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There were two reasons I had to pass the 11+ to get to grammar school. One
was the fear of falling foul of the Jones twins at secondary modern who seemed to be the
local bullies at the time (I mentioned this to my cousin recently who is a fair
bit older and she retorted “Oh, they weren’t that bad!”); the other was the fact
that my elder brother Richard was already a pupil and I lapped up his accounts
of whatever he and his classmates were getting up to. It probably didn’t help
though with those masters he had fallen foul of! For Mum it was yet another
child to have to kit out at the outfitters in Aldershot. (†)
Thus I found myself in 2B with dear old Nuncs, and local chums Ted Neville, Rodney Connor, David Hughes, Jeff Barnes, Ian Bonham…
I suffered in Latin, just couldn’t grasp it, and was invariably at the bottom of the class, but once Nuncs asked the Latin for ‘in the city’, and it amazingly came all the way down to me. It was probably the only thing I had grasped and I piped up “urbe”, for which I was given sixpence and the whole class had to make room for me to go to the top. It wasn’t long however before I was back where I belonged. I remember his sponsoring a trip to Fleet Cinema to see Richard the Third, which we were reading that year. Much later, in 1965, when plans to move to Frankfurt were in the making I bumped into him in the paper shop in Fleet and told him of my intentions. “Oh, you won’t be any good at German either” he retorted, which I thought rather unkind, but I can since reassure him, in thought anyway.
I had a pretty good singing voice, used to have to sing solo at prayers in primary school and was in most musicals we put on, plus church choir. Thus it was that I fell foul of ‘Beeb’, that very strange individual. I enjoyed singing (still do) and couldn’t seem to or didn’t want to pretend I couldn’t, just to avoid his classes. He had me singing Händels Messiah, and tried to keep me late to ‘practice’, but the excuse of my having to get the bus always seemed to work. I can’t recall his ever being improper to me, but didn’t we have fun with him! I remember friend Fish slapping his wrist and telling him to leave off, and Timbrell putting a dead mouse into the piano and making a great fuss when Beeb opened the top to discover why a couple of notes were dead. And the ‘Beeb baiting’ with ball bearings, or names trampled in the snow outside his window. All very strange and, with hindsight, sad. It wasn’t surprising, of course, that few volunteered for the school choir, and I recall an attempt, I believe from the Jab, to get those who sang in their church choirs to enlist. We even had to confirm in writing whether we were in a local church choir or not.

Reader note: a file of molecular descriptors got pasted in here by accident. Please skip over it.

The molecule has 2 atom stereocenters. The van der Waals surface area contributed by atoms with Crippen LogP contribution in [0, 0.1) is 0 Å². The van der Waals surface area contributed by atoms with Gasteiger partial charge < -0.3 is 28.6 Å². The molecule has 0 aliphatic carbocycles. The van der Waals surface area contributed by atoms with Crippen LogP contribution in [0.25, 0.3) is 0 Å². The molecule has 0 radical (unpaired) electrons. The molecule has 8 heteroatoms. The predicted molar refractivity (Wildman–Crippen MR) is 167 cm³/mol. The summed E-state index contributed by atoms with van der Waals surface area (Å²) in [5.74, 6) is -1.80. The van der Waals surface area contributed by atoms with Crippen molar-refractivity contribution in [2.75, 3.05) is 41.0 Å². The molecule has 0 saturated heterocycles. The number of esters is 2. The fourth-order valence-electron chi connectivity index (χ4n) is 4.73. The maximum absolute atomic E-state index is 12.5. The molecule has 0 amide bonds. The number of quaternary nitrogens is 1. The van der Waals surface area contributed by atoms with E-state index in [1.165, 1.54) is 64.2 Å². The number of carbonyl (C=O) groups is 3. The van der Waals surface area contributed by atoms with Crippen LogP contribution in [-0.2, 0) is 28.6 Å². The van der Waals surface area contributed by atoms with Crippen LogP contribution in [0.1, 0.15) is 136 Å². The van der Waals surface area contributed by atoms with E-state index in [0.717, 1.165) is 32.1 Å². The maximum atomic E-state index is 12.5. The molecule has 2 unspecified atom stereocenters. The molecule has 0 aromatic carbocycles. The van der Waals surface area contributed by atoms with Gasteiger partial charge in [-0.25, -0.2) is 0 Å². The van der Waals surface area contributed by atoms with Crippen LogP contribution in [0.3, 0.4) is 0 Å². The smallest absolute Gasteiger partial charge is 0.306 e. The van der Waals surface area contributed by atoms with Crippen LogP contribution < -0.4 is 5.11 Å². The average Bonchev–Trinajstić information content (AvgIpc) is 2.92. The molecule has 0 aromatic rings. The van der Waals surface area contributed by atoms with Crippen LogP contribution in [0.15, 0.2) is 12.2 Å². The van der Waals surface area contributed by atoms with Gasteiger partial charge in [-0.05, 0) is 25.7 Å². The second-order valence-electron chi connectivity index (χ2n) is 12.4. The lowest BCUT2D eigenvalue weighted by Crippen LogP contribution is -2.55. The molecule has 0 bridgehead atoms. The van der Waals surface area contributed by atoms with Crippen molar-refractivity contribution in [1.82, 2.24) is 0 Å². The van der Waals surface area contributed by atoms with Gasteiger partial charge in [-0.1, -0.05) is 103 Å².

I had no problem with Doc. Sewell, in fact I enjoyed his lessons. I never experienced anything improper with him either, was no good at Maths, but English language seemed to be one of my few stronger subjects. On my first visit to East Berlin in 1966 I even found a bookshop with copies of ‘Black Beauty°, published in the GDR but with notes in Russian. I bought two copies, one of which was intended for him. I can’t recall getting one to him, perhaps he had left the school by then.
Dickie (Richards) Junior was much too nice, at least to begin with, but had to put up with an awful lot of heckling in RE. A few terms later he seemed to have changed completely, as though he had taken a course in toughness. It backfired miserably, however, and I can only recall his being a very unhappy chap.
Tommy Junior, or Jo Thomas as my brother’s age group called him, was strict but fair, and his cold showers after PT were something else. Again, I don’t think there was any impropriety involved. He even complimented me once after a soccer match in which I had scored a goal, and in which he was referee. You didn’t want to fall foul of him during cadets of a Friday. It was bad enough having to dress up as squaddies, especially if you had business in Aldershot after school with all those officers about. My problem was that I never knew who to salute (and that comes from a Major’s brat!). I failed miserably in my attempts to join the band, avoided the radio squad and map reading, so that left hanging around the rifle range, or doing nothing at all except wandering around the school with a rifle cadged from the armoury. In fact, Tommy caught me once: “Where are you off to Lathan?” “Rifle range, Sir”. It seemed to work. Field Day was always exciting, because we got to fire real ·303s.